You buy more salad dressing from Paul Newman under his own label than you would if he were in commercials for someone else, research says.
Endorsements by the rich and famous have long been a staple of the advertising industry. They can give otherwise mundane products, like razors or carpet cleaners, new cachet. Market research has shown repeatedly that celebrities can "instantly" add personality and appeal to even unknown products and make or break recognized brands.
Eating about 30 calories a day of dark chocolate was associated with a lowering of blood pressure, without weight gain or other adverse effects, according to a study in the July 4 issue of JAMA.
Previous research has indicated that consumption of high amounts of cocoa-containing foods can lower blood pressure (BP), believed to be due to the action of the cocoa polyphenols (a group of chemical substances found in plants, some of which, such as the flavanols, are believed to be beneficial to health).
“A particular concern is that the potential BP reduction contributed by the flavanols could be offset by the high sugar, fat and calorie intake with the cocoa products,” the authors write. The effect of low cocoa intake on BP is unclear.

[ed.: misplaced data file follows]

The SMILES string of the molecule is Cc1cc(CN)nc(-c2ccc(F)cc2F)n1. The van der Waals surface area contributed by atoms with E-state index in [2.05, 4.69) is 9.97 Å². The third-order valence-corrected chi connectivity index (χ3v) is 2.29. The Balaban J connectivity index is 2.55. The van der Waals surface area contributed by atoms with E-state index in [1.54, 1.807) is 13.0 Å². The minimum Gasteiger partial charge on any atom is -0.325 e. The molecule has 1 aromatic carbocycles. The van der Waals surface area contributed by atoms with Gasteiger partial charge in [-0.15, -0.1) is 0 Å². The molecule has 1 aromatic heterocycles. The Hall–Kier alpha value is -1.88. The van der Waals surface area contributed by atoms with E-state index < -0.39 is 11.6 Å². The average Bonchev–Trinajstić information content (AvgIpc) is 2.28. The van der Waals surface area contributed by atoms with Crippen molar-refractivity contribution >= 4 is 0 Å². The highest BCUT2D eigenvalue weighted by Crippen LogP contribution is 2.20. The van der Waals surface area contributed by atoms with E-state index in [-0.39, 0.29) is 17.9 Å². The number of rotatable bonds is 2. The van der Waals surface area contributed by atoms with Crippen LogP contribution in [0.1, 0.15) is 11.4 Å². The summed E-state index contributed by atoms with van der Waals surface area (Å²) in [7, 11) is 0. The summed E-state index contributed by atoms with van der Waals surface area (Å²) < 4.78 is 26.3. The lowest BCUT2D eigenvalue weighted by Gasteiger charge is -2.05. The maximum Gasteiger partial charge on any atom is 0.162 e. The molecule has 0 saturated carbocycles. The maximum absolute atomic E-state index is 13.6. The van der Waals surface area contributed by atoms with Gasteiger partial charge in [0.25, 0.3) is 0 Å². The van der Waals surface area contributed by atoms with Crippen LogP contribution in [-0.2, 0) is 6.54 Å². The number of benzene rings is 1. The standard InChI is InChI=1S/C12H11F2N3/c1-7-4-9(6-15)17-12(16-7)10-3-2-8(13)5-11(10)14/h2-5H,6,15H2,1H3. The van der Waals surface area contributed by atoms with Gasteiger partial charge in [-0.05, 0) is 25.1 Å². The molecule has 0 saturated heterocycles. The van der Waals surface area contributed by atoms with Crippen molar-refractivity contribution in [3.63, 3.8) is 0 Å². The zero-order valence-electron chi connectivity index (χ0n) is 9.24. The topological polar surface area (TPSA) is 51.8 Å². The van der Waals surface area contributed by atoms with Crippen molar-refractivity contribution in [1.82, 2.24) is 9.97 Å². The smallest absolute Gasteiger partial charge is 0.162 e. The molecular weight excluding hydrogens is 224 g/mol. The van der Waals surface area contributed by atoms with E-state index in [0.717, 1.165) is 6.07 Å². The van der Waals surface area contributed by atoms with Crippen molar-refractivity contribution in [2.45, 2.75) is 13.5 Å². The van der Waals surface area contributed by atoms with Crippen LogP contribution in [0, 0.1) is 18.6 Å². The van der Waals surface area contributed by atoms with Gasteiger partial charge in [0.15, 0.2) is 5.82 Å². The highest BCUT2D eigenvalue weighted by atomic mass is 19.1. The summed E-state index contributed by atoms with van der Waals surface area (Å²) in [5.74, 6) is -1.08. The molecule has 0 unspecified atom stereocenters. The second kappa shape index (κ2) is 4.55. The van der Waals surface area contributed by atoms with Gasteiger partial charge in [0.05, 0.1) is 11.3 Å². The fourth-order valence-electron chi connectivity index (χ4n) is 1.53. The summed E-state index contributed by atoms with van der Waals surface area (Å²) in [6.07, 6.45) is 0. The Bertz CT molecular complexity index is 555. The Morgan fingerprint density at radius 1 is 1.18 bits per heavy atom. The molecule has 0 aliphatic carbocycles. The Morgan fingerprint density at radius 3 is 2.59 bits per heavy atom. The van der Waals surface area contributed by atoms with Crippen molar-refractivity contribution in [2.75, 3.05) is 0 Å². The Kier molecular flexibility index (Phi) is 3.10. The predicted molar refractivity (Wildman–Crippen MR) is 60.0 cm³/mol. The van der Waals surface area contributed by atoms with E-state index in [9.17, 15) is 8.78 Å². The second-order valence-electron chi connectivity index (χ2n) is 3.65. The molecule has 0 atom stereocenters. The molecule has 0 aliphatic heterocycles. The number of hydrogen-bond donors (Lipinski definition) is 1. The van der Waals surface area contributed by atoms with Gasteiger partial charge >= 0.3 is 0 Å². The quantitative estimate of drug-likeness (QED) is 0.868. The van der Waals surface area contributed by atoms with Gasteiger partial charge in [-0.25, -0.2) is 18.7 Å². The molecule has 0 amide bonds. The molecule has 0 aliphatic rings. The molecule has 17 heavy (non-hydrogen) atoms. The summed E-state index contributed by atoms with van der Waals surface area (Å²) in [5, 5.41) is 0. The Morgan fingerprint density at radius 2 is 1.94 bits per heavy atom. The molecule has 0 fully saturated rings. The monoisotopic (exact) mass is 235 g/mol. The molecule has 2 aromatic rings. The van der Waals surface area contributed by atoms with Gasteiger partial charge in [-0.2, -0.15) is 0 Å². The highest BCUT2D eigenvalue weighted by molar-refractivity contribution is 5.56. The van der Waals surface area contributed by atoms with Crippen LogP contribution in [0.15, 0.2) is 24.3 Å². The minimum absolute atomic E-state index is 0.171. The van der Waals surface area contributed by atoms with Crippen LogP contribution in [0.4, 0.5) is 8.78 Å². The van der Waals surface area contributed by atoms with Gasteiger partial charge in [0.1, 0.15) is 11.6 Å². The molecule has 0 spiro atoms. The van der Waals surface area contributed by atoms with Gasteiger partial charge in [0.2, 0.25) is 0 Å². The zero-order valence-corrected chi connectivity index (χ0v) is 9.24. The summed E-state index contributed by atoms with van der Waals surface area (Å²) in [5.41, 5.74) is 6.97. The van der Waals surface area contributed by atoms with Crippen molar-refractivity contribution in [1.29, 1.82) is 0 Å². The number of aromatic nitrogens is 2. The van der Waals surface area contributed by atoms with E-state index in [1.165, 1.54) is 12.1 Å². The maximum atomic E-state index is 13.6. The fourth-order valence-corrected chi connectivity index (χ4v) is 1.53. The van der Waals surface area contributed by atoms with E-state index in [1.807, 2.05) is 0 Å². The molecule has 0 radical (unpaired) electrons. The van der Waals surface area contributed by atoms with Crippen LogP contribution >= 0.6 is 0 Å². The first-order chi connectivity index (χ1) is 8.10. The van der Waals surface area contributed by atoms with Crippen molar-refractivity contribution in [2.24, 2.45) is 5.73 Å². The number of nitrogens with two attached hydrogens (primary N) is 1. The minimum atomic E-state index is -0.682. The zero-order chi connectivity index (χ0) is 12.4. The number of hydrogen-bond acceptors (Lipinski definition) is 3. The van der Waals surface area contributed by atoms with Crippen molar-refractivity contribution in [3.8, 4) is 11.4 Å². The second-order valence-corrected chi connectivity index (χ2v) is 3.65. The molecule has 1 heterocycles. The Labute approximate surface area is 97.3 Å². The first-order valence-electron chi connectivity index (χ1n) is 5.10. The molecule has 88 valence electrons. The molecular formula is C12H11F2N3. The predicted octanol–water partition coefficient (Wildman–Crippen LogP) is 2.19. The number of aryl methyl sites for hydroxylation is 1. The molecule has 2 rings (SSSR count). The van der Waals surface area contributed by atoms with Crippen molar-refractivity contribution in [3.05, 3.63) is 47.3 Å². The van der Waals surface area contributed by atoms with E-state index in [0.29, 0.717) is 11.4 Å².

Basque biotechnology company Progenika Biopharma have presented a device, known as BLOODchip, which greatly eliminates the risk of adverse reactions due to incompatibility in blood groups between donor and receptor in blood transfusions.
With the aim of guaranteeing safety during blood transfusions, Progenika has developed and validated 1,000 clinical samples in cooperation with the principal European blood banks. The validation of these samples was 99.8%, considerably higher than that produced using the current serology technique, which produces an error of 3%.
Italian flies behave completely differently from English ones – and the difference lies in their genes, a new study from the University of Leicester has discovered.
The finding in the world renowned Department of Genetics at the University of Leicester has shed new light on the rhythm of life.
The Leicester team has published its findings in two back-to-back papers in the journal Science and further develops a decade-old Leicester discovery.
Differences in immune systems have been found in African Americans with multiple sclerosis (MS) compared to Caucasians, possibly offering a clue why African Americans experience more disability with MS than Caucasians, according to a study published in the July 3, 2007, issue of Neurology.
For the study, researchers compared levels of antibodies in the cerebrospinal fluid of 66 African Americans to 132 Caucasians with MS.
The study found antibody levels in the cerebrospinal fluid of African Americans with MS were 29 percent higher than levels found in affected Caucasians.